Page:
Sunday, July 31, 2011

Blackberry Fraisier, er, Mûrier

Jana of Cherry Tea Cakes was our July Daring Bakers’ host and she challenges us to make Fresh Frasiers inspired by recipes written by Elisabeth M. Prueitt and Chad Robertson in the beautiful cookbook Tartine. We were required to make chiffon cake, pastry cream mousse and simple syrup from scratch; the cake had to feature fruit on its sides and be free standing. You can download the full challenge and recipes here.

Don't be intimidated. I promise this is totally do-able. Making the components requires some advance planning due multiple steps and a 4 hour minimum chill time time, but as long as you pay attention the recipes are manageable! The Fraisier's assembly is by far the hardest part, but even my products' imperfect appearance looks impressive and more importantly it was delicious.

If you like desserts that are fruity, creamy and light on the palate (though not so much on the waist), then a Fraisier is perfect for you. The chiffon cake has a tender texture similar to Angel food cake and soaking it in simple syrup makes it very moist. If you flavor your simple syrup effectively, I'd imagine it also adds an extra flavor dimension. Since my ginger simple syrup wasn't detectable I ended up with blackberry and vanilla for my flavor profile and that was fine with me.

The pastry cream's speedy production really impressed me. It was so quick that when I walked away from the stove after returning the custard to it it clumped (see the picture with an x over it below) and I had to start again. As far as mistakes go this one wasn't so bad; Dad has been quite happy with the leftover lumpy pastry cream. I may make it my go to recipe

Thank you for a cool, sweet, summer challenge, Jana! It was a perfect fit for Virginia's heat wave and berries from the Red Dog Farm.

Basic Chiffon Cake
1 cup and 2 tablespoons All-Purpose Flour
1 teaspoon Baking Powder
3/4 cups Sugar
1/2 teaspoon Salt, preferably Kosher
1/4 cup Vegetable Oil (I used Canola.)
3 large egg yolks
1/3cup and 1 tablespoon Water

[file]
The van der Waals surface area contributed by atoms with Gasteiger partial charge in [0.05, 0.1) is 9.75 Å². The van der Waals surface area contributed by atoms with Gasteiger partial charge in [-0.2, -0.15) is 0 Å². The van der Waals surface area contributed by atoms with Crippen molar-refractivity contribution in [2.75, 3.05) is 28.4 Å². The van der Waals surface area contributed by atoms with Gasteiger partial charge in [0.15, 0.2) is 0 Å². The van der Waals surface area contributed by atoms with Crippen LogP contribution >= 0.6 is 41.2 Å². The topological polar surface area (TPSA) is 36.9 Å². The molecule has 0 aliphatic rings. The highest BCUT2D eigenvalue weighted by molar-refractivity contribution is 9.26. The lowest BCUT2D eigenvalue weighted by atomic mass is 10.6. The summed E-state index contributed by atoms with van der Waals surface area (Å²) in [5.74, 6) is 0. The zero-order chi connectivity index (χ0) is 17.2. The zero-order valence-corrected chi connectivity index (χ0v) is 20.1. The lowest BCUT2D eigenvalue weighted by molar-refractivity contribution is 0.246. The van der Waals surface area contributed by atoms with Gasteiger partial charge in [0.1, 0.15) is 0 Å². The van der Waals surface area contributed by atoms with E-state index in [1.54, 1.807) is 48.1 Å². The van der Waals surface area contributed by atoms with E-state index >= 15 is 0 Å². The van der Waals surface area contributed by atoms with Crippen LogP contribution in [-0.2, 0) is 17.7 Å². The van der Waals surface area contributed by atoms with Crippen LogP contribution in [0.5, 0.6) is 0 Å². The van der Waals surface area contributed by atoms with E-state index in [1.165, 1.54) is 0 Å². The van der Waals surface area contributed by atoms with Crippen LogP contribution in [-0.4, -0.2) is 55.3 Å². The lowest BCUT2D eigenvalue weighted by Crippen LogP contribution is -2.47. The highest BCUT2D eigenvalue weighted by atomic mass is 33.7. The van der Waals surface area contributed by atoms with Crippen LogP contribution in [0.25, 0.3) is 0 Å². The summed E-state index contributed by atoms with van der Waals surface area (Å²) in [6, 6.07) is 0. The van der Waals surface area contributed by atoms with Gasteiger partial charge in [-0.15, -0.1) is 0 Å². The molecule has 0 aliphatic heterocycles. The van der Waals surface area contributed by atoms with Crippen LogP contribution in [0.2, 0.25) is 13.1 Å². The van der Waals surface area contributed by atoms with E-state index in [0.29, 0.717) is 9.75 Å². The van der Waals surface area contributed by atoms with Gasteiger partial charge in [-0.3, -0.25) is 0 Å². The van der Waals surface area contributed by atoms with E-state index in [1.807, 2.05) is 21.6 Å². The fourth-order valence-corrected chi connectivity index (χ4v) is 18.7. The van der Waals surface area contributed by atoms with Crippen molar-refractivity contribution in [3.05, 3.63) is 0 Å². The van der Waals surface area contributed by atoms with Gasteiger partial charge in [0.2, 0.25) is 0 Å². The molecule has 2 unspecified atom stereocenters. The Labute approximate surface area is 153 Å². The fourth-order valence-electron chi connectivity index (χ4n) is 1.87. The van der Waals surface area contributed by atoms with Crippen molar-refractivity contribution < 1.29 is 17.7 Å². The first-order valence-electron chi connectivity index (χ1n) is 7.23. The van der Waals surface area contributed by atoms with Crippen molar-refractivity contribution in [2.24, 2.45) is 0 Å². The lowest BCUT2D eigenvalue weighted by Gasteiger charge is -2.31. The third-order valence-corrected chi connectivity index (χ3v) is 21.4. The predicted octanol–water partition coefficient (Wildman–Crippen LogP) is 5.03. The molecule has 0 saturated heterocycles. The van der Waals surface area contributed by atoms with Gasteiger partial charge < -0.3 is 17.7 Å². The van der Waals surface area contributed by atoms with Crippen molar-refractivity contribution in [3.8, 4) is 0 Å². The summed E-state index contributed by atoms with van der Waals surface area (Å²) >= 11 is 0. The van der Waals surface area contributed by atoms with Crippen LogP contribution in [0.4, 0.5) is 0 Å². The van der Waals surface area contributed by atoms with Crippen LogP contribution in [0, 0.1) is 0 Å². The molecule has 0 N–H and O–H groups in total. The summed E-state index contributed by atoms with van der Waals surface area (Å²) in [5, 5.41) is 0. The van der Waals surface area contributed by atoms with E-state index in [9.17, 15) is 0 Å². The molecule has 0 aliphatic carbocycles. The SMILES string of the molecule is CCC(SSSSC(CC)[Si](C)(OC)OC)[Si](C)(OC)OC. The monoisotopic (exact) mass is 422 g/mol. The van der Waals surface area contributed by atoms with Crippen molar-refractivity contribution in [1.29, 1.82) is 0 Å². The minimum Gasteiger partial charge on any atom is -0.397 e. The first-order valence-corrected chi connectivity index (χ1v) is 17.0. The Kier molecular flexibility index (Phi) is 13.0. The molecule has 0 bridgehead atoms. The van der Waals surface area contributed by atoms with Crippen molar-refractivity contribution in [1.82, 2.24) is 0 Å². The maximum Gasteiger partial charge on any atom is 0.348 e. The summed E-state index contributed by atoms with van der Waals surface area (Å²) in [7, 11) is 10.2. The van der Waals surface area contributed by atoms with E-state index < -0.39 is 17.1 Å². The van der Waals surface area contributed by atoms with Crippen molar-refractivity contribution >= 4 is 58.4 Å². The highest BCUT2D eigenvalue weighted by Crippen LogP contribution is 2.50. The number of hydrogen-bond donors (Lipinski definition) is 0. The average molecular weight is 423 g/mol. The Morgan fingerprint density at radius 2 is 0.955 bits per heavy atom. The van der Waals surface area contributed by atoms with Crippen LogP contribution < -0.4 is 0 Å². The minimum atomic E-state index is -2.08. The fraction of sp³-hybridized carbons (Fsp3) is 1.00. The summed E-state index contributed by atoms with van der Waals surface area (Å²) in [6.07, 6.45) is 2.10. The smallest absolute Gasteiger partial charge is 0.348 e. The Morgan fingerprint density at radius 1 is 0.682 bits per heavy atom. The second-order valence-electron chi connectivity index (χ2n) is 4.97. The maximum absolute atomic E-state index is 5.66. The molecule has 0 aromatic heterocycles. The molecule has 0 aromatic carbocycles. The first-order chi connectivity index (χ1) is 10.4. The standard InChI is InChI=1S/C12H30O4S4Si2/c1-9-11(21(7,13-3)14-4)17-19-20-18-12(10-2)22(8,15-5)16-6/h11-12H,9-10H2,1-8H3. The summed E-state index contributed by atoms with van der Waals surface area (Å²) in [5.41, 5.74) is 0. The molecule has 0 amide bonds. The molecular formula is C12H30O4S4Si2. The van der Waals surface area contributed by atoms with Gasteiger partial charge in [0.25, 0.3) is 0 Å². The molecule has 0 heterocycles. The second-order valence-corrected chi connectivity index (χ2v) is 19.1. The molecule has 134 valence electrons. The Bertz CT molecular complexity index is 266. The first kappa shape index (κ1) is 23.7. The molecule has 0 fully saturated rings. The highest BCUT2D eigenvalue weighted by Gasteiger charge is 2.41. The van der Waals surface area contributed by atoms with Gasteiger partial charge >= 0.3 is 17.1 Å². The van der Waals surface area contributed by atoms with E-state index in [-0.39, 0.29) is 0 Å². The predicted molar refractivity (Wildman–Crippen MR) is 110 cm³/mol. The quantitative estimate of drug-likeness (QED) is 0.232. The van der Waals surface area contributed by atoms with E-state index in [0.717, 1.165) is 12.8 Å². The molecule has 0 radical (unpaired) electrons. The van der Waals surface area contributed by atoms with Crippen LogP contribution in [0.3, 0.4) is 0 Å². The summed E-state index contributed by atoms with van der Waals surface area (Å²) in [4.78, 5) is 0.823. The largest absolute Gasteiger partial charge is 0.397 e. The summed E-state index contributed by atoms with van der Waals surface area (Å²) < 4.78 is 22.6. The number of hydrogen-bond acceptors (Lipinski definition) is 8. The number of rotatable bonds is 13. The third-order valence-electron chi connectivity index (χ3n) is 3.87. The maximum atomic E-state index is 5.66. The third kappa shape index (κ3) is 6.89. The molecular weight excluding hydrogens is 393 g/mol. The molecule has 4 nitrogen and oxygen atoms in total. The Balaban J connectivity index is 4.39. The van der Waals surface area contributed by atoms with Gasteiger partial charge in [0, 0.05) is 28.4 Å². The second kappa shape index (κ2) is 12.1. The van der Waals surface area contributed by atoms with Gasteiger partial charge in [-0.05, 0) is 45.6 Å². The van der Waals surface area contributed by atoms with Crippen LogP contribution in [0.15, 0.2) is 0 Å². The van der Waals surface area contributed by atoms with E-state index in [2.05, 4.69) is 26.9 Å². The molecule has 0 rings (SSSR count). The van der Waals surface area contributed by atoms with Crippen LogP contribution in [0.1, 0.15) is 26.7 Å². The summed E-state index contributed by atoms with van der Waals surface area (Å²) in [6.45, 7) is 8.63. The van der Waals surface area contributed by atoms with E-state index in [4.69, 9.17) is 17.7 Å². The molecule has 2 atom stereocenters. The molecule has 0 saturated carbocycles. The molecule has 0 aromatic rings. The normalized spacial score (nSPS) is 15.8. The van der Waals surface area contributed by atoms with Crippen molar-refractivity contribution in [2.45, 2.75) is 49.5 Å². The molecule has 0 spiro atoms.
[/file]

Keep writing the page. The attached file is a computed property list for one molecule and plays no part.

1 teaspoon Pure Vanilla Extract
3/4 teaspoon Lemon Zest, grated
5 Large Egg Whites
1/4 teaspoon Cream of Tartar

1. Preheat the oven to 325 degrees Farenheit.
2. Line the bottom of an 8-inch spring form pan with parchment paper. Do not grease the sides of the pan. (I didn't have a springform pan and substituted a 13 x 9 x 2 Pyrex baking dish.)
 3. In a large mixing bowl, stir together the flour and baking powder. Add in all but 3 tablespoons of sugar, and all of the salt. Stir to combine.
4. In a small bowl combine the oil, egg yolks, water, vanilla and lemon zest. Whisk thoroughly.
5. Combine with the dry ingredients and mix thoroughly for about one minute, or until very smooth.
6. Put the egg whites into a stand mixer, and beat on medium speed using a whisk attachment on a medium speed, until frothy. Add cream of tartar and beat on a medium speed until the whites hold soft peaks. Slowly add the remaining sugar and beat on a medium-high speed until the whites hold firm and form shiny peaks.
7. Using a grease free rubber spatula, scoop about 1/3 of the whites into the yolk mixture and fold in gently. Gently fold in the remaining whites just until combined.
8. Pour the batter into the prepared pan. Bake for 45 to 55 minutes or until toothpick inserted into the center comes out clean.
9. Remove the cake from the oven and allow to cool in the pan on a wire rack. (Mine sunk a little. Reading through other Daring Baker's comments it looks like cooling it in the pan upside down helps to avoid sinking.)
10. To unmold, run a knife around the sides to loosen the cake from the pan and remove the spring form sides. Invert the cake and peel off the parchment paper. Refrigerate for up to four days.